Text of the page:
How long will the trial last?
Typically, a trial lasts three to five days, but can last up to 10 days. Your doctor is the best source of information about the length of your trial.
Will I have to stop taking my medication during the evaluation?
While many doctors allow their patients to take medications during the evaluation, every doctor has a different approach. Ask your doctor about taking medication during your evaluation.
Does the trial system procedure hurt?
Most patients receive medication to help with any discomfort and anxiety they may feel as the leads are inserted. As a result, most report very little discomfort during the procedure. However, many report some soreness afterward at the insertion site.
Is the temporary evaluation reversible?
Yes. One of the benefits of the temporary evaluation is that it is designed to be reversible. The removal of a temporary system is simple and often takes less than a minute. It is frequently performed in a doctor’s office or day surgery center.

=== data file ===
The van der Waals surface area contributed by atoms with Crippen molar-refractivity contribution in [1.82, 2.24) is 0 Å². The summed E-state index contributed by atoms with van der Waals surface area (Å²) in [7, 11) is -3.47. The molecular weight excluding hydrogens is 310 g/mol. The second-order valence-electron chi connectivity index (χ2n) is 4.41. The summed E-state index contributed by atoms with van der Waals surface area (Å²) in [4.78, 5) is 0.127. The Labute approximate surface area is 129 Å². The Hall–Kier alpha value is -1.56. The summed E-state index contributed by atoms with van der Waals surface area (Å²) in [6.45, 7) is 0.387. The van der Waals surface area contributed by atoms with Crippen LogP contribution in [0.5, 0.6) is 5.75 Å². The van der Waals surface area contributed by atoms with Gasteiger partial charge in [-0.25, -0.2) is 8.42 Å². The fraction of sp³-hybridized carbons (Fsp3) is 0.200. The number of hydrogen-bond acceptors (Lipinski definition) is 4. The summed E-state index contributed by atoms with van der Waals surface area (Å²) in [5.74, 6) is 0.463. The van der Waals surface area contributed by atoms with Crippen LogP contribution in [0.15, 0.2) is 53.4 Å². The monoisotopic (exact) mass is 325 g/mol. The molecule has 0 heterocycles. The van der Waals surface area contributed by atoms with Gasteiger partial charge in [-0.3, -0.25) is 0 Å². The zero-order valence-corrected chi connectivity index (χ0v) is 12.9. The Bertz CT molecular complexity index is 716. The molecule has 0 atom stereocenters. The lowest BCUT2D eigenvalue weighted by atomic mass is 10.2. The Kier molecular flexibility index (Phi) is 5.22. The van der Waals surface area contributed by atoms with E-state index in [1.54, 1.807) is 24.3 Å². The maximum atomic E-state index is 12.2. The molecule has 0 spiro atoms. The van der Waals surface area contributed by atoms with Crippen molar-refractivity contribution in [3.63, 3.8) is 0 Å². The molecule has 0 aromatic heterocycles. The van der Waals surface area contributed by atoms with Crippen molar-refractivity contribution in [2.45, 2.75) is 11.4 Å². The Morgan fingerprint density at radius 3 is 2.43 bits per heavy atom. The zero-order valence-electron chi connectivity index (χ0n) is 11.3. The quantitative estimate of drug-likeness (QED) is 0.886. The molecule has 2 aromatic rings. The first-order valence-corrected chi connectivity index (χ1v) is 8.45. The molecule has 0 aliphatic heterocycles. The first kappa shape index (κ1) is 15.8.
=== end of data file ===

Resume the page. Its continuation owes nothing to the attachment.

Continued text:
What can I do during the temporary evaluation? Will I be able to work?
The purpose of the evaluation is to determine your response to neurostimulation and to find out if it controls your pain throughout the day. You may be encouraged to try light activities, such as walking, to see if neurostimulation relieves your pain during those activities. Your doctor may advise you to avoid strenuous activities. If your job is strenuous, you may or may not be able to return to work. Your doctor will determine what is best for you.
Will my insurance cover this?
The evaluation procedure and implanted system are typically covered by most major insurance plans, Medicare and workers’ compensation programs. You will need to work with your doctor’s office and insurance company to determine your coverage.
What are the risks?
Talk to your doctor about complications related to the implant procedure and/or device, which include:
- Undesirable changes in stimulation
- The loss of strength or use in an affected limb or muscle group (e.g., paralysis)
See more risks.
Find answers to more frequently asked questions.